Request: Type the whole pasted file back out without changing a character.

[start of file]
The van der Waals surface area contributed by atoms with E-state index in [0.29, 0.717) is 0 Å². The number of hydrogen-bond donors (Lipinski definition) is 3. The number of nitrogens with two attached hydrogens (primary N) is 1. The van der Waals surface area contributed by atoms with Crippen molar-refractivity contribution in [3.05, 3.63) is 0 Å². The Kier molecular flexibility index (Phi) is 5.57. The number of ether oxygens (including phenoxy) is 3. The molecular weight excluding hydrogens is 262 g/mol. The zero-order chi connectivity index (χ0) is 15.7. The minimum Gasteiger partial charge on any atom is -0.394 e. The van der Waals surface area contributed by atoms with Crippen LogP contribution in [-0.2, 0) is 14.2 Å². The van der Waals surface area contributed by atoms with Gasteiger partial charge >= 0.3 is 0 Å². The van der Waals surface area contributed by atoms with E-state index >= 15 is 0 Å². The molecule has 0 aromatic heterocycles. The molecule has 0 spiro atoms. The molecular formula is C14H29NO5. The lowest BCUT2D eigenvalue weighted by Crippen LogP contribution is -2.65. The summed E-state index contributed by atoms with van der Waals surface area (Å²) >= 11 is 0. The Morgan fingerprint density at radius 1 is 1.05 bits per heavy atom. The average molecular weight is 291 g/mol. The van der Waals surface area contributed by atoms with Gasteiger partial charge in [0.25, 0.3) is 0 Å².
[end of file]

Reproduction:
The van der Waals surface area contributed by atoms with E-state index in [0.29, 0.717) is 0 Å². The number of hydrogen-bond donors (Lipinski definition) is 3. The number of nitrogens with two attached hydrogens (primary N) is 1. The van der Waals surface area contributed by atoms with Crippen molar-refractivity contribution in [3.05, 3.63) is 0 Å². The Kier molecular flexibility index (Phi) is 5.57. The number of ether oxygens (including phenoxy) is 3. The molecular weight excluding hydrogens is 262 g/mol. The zero-order chi connectivity index (χ0) is 15.7. The minimum Gasteiger partial charge on any atom is -0.394 e. The van der Waals surface area contributed by atoms with Crippen LogP contribution in [-0.2, 0) is 14.2 Å². The van der Waals surface area contributed by atoms with Gasteiger partial charge >= 0.3 is 0 Å². The van der Waals surface area contributed by atoms with E-state index >= 15 is 0 Å². The molecule has 0 aromatic heterocycles. The molecule has 0 spiro atoms. The molecular formula is C14H29NO5. The lowest BCUT2D eigenvalue weighted by Crippen LogP contribution is -2.65. The summed E-state index contributed by atoms with van der Waals surface area (Å²) >= 11 is 0. The Morgan fingerprint density at radius 1 is 1.05 bits per heavy atom. The average molecular weight is 291 g/mol. The van der Waals surface area contributed by atoms with Gasteiger partial charge in [0.25, 0.3) is 0 Å².